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ContinuousWave: Small Boat Electrical
Switch wiring using a diode
|Author||Topic: Switch wiring using a diode|
posted 03-06-2008 01:23 PM ET (US)
I have a switch panel that I want to use that has two SPST switches (instead of using the original pull switch. I want to use one to light my bow and stern light and the other to light my stern only.
I assume I need to use a diode to prevent power feeding my bow light when I want the stern only.
What kind/size of diode do I need?
posted 03-06-2008 02:46 PM ET (US)
You don't need a diode.
Since you never want to light bow only, wire one switch up to turn both lights on and then wire the second switch to turn the bow light OFF.
posted 03-06-2008 06:29 PM ET (US)
AnnMarie: That's a very creative solution. Really. But the
human factors are not so hot.
AtoZ: I'd be looking for a DPDT center-off switch that fits
posted 03-06-2008 06:46 PM ET (US)
Back to the subject of diodes. Diodes have a voltage drop
A. Dim your bowlight a bit.
What's the bowlight bulb? From that we can figure the specs
The world needs a really low voltage drop diode with reasonable
posted 03-06-2008 07:49 PM ET (US)
I have my bow and stern lights on different circuits on the panel. A SPST toggle switch for each. Maybe this is a good idea for you too. If you have spare capacity on you panel that is.
posted 03-06-2008 07:53 PM ET (US)
A technicality perhaps, but the lamps are certified to meet the required light output with 12-volts, not with 11-volts. Operating the certified navigation lamps with less than the specified voltage probably will cause them to fail to produce the required light output.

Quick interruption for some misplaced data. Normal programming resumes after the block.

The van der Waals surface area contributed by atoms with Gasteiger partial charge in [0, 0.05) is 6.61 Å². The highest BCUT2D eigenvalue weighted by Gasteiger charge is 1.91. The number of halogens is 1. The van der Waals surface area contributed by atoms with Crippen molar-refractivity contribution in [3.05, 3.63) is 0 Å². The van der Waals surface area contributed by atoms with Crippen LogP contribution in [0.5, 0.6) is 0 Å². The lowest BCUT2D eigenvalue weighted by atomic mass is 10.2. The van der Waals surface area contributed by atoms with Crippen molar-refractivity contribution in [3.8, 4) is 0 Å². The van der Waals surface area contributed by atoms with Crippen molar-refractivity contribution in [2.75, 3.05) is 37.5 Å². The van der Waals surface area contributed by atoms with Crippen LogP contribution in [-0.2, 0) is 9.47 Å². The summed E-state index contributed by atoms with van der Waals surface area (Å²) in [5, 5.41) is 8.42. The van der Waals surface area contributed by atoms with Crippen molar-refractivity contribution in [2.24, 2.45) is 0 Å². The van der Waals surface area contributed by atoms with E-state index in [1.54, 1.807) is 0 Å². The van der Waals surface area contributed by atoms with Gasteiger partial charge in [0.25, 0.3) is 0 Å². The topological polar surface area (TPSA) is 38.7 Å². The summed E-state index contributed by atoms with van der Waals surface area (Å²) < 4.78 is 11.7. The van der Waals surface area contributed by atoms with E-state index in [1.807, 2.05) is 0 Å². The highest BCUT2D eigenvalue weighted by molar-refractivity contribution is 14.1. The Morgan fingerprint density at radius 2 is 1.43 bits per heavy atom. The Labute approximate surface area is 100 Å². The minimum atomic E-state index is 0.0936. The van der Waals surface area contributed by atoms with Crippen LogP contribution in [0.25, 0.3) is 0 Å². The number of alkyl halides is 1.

If you want to control navigation lamps with a single switch, why not buy the specialized switch which has been engineered and sold for years for this purpose?
posted 03-06-2008 09:34 PM ET (US)
Ray, you are right... I was over complicating it.
posted 03-06-2008 09:43 PM ET (US)
I had the old two-position pull switch and hated it.
I did like Chuck suggested and put in a DPDT (on-off-on) switch and just hooked the stern up to one side and both sets to the other side. No problems. Nice because it matches all the other throw switches on the panel and can be protected with a waterproof boot, too.
posted 03-07-2008 06:56 AM ET (US)
With regard to diodes, if you use one with the proper current rating, it will not overheat, And while it will drop the voltage by a volt or so, most alternators put out at least 13.5 volts, so you would not be dropping the voltage at the lamp below 12 volts, at least not when the engine is running. And the longevity of the bulb would be greatly improved (it is not ususual for a light bulb to double its life with a 10% voltage drop).
I'm not saying that diodes are the solution to this particular problem, but let's at least get the facts straight.
posted 03-07-2008 08:47 AM ET (US)
It is a well-known fact that the light output from an incandescent bulb is proportional to the voltage applied to it and the current flow that results.
posted 03-07-2008 01:42 PM ET (US)
Current flow in an incandescent lamp is not proportional to
voltage. Ohm's law doesn't apply because the resistance
goes up as voltage (and current) go up. See Smith, Circuits,
Devices, and Systems, page 22.
posted 03-07-2008 02:14 PM ET (US)
I urge Chuck to demonstrate how a navigation lamp produces less light output as the voltage increases, which would be necessary in order to refute my statement:
posted 03-07-2008 02:15 PM ET (US)
Also, a careful reading of my comment will reveal that I did not say that the voltage and current in an incandescent lamp were always related as in a pure resistance. This was an incorrect inference made by Chuck.
posted 03-07-2008 02:21 PM ET (US)
An additional (albeit quite technical) consideration with navigation lamps is the chromaticity of the light they emit.
If the illuminating incandescent bulb is operated at a lower voltage, the light spectra of its output will change. This will likely cause a shift in the light spectra of the navigation lamp's light. The shift may result in the certified lamp no longer emitting the proper color.